Last week, six jurors acquitted George Zimmerman, a white Hispanic neighborhood watch volunteer, in the shooting and killing of Trayvon Martin, an unarmed black teenager. This sad moment in our nation’s history reveals how racial biases and fears map onto our communities and built environment, a lesson every planner ought to consider. This verdict challenges all of us to ask what biases and privileges do we carry in the work that we do. How do the ways in which we plan our communities either enforce or challenge assumptions of who belongs and who does not?
It seems clear that what can be called casual racism had a significant role in this case. What made Zimmerman think Martin (and the several other African American men he reported to the police) didn’t belong? What assumptions made at least one juror think these suspicions were justified? Why would the police at the scene test the dead black teenager for drugs, but not his killer? Would each of these people have responded differently if Martin had been white? I can’t help but think that the answer is at least “probably” if not “yes.”
These questions have also made me consider how racial bias and white privilege has played out in my own life, and in the work that I do as a planner. I grew up in a mostly white, upper-middle class suburb in California, partly in a townhouse development that looked not too different from Retreat at Twin Lakes, where Martin was staying and where he was killed. While overt racism was not tolerated, subtle biases were rampant. The town rejected new public transit investments and tore down one of the few affordable housing options (a trailer park) to replace it with condos in order to keep low-income people out. I remember being told as a kid that I had to do better in school, or else we would move to East Oakland. At a young age, I learned that white people and white places were at the top of a certain hierarchy, and that others did not belong. I imagine Zimmerman was acting based on similar assumptions.
The research on implicit bias has shown that nearly all of us carry racial assumptions, oftentimes at a subconscious level that we don’t realize or want to admit to. But the consequences of these biases are real and can be deadly, particularly against black men and boys like Martin who are stereotyped in our society as dangerous.
Planning tools are not neutral – they interact with these implicit biases and racial stereotypes, more often than not to keep low-income, African American, and other communities of color separate and unequal from white communities. Single-use zoning and efforts to stop affordable housing developments have been used to keep low-income families (and oftentimes people of color) out of neighborhoods. Non-white renters and home buyers still face well-documented discrimination by both real estate agents and lenders when looking for a home. People of color are shown less home options, and poorer quality options, than their white counterparts. And they are much more likely to end up with a subprime loan, even when they qualified for better terms.
The discrimination may no longer be codified in deeds, but the impacts are clearly visible. Schools are as segregated today as they were 50 years ago, with African American and Latino students overwhelmingly attending low-performing schools in high poverty neighborhoods. But the way I learned this as a kid was that bad students (of color) from East Oakland went to bad schools, as if somehow the students themselves were to blame.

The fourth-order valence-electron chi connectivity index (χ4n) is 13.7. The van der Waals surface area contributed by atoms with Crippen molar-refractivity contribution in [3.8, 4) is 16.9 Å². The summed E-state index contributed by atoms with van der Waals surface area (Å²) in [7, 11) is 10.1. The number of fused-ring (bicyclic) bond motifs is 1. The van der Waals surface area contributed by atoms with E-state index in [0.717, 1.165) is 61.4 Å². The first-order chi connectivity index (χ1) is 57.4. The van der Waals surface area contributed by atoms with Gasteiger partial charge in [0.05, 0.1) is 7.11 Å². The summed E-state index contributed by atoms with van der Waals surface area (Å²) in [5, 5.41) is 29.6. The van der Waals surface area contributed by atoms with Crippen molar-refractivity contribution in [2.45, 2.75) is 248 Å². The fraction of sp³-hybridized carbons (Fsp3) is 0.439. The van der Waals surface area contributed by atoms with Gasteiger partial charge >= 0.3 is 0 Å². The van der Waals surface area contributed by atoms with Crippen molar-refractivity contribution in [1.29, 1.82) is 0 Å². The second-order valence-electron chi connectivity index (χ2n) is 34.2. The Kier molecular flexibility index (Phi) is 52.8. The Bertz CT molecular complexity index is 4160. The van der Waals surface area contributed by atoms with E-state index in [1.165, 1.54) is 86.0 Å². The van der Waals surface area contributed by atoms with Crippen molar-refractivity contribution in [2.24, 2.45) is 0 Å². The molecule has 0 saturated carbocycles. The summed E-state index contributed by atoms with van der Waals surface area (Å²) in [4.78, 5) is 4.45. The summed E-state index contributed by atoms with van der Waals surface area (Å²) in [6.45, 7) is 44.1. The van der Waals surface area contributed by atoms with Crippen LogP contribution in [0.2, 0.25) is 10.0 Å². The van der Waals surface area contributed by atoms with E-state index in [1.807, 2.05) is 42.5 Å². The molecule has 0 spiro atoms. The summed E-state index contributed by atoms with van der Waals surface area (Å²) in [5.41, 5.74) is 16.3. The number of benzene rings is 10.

As planners – and especially white planners from the ‘burbs like me – we need to recognize our own implicit biases and think critically about how these assumptions may play out in our work. We need to speak up on issues of equity and inclusion in our cities and towns. We need to recognize when coded racial language is being used (like claims that affordable housing will increase crime rates, or calls for more local control) and engage city staff, electeds, and residents in constructive conversations about race, privilege, and community planning. We need to conduct equity analyses of city plans and policies to identify any negative impacts on low-income communities and communities of color, and ensure these impacts are addressed proactively.
We also need to address these issues at the structural level, creating policies that support inclusion and racial equity. Recent initiatives to promote regional planning, like Sustainable Communities, can help create more integrated and diverse communities that begin to unravel the stereotypes and create better opportunities. We need to disrupt the school-to-prison pipeline and provide education and workforce training tied to career opportunities so that all residents can succeed, regardless of where they live. And we need to recognize that demographics in this nation are shifting rapidly, with people of color already the majority in many states and regions. Our suburbs in particular are becoming more diverse, and we need to put strong community development infrastructure in place to support them.
We owe it to Trayvon Martin and countless others to create more equitable communities that promote racial tolerance, not feed into racial fears. For many of us, that work has to begin with an honest look inward at our own biases and assumptions.
Chris Schildt, MCP ’12, is a program associate at PolicyLink, a national research and action institute advancing economic and social equity, based in Oakland. She conducts research on equitable economic growth strategies, including best practices for advancing equity in job creation, entrepreneurship, and workforce development. She can be reached at firstname.lastname@example.org.